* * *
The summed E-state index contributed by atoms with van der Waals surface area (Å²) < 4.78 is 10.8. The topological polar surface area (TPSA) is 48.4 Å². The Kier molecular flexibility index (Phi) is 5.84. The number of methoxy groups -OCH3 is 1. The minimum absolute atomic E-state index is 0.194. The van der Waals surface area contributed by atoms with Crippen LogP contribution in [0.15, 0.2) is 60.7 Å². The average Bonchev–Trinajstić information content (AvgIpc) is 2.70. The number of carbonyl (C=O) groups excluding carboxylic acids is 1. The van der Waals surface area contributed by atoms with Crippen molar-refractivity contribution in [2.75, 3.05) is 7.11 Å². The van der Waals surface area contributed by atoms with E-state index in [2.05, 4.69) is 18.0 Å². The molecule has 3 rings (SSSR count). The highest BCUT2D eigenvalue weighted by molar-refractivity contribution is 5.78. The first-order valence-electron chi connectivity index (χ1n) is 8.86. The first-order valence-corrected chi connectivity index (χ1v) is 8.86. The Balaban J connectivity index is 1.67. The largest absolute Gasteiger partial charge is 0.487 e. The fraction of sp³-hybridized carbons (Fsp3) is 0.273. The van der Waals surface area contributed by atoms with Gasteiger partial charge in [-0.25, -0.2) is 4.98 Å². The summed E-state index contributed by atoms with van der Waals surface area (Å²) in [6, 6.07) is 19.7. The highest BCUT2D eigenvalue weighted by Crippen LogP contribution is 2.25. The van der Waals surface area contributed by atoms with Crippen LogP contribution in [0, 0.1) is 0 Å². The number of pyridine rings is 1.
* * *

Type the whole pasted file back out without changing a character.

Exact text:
The summed E-state index contributed by atoms with van der Waals surface area (Å²) < 4.78 is 10.8. The topological polar surface area (TPSA) is 48.4 Å². The Kier molecular flexibility index (Phi) is 5.84. The number of methoxy groups -OCH3 is 1. The minimum absolute atomic E-state index is 0.194. The van der Waals surface area contributed by atoms with Crippen LogP contribution in [0.15, 0.2) is 60.7 Å². The average Bonchev–Trinajstić information content (AvgIpc) is 2.70. The number of carbonyl (C=O) groups excluding carboxylic acids is 1. The van der Waals surface area contributed by atoms with Crippen molar-refractivity contribution in [2.75, 3.05) is 7.11 Å². The van der Waals surface area contributed by atoms with E-state index in [2.05, 4.69) is 18.0 Å². The molecule has 3 rings (SSSR count). The highest BCUT2D eigenvalue weighted by molar-refractivity contribution is 5.78. The first-order valence-electron chi connectivity index (χ1n) is 8.86. The first-order valence-corrected chi connectivity index (χ1v) is 8.86. The Balaban J connectivity index is 1.67. The largest absolute Gasteiger partial charge is 0.487 e. The fraction of sp³-hybridized carbons (Fsp3) is 0.273. The van der Waals surface area contributed by atoms with Gasteiger partial charge in [-0.25, -0.2) is 4.98 Å². The summed E-state index contributed by atoms with van der Waals surface area (Å²) in [6, 6.07) is 19.7. The highest BCUT2D eigenvalue weighted by Crippen LogP contribution is 2.25. The van der Waals surface area contributed by atoms with Crippen LogP contribution in [0, 0.1) is 0 Å². The number of pyridine rings is 1.